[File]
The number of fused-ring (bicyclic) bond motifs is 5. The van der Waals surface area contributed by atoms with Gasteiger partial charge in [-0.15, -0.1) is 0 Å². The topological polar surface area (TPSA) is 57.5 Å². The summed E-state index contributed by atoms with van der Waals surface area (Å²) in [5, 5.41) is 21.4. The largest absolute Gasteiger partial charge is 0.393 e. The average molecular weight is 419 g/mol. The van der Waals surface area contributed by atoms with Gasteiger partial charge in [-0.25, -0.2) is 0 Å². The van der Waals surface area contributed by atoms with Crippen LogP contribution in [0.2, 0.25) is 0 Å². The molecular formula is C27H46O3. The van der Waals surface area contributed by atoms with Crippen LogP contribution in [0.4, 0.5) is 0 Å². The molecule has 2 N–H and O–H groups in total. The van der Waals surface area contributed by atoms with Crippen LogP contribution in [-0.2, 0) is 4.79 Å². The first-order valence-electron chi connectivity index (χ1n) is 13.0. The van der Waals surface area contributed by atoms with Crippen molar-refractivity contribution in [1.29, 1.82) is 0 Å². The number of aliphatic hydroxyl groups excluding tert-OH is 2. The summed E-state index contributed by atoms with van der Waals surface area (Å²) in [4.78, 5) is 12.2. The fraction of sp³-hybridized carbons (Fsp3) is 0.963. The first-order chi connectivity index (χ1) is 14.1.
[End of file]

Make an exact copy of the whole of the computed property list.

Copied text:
The number of fused-ring (bicyclic) bond motifs is 5. The van der Waals surface area contributed by atoms with Gasteiger partial charge in [-0.15, -0.1) is 0 Å². The topological polar surface area (TPSA) is 57.5 Å². The summed E-state index contributed by atoms with van der Waals surface area (Å²) in [5, 5.41) is 21.4. The largest absolute Gasteiger partial charge is 0.393 e. The average molecular weight is 419 g/mol. The van der Waals surface area contributed by atoms with Gasteiger partial charge in [-0.25, -0.2) is 0 Å². The van der Waals surface area contributed by atoms with Crippen LogP contribution in [0.2, 0.25) is 0 Å². The molecular formula is C27H46O3. The van der Waals surface area contributed by atoms with Crippen LogP contribution in [0.4, 0.5) is 0 Å². The molecule has 2 N–H and O–H groups in total. The van der Waals surface area contributed by atoms with Crippen LogP contribution in [-0.2, 0) is 4.79 Å². The first-order valence-electron chi connectivity index (χ1n) is 13.0. The van der Waals surface area contributed by atoms with Crippen molar-refractivity contribution in [1.29, 1.82) is 0 Å². The number of aliphatic hydroxyl groups excluding tert-OH is 2. The summed E-state index contributed by atoms with van der Waals surface area (Å²) in [4.78, 5) is 12.2. The fraction of sp³-hybridized carbons (Fsp3) is 0.963. The first-order chi connectivity index (χ1) is 14.1.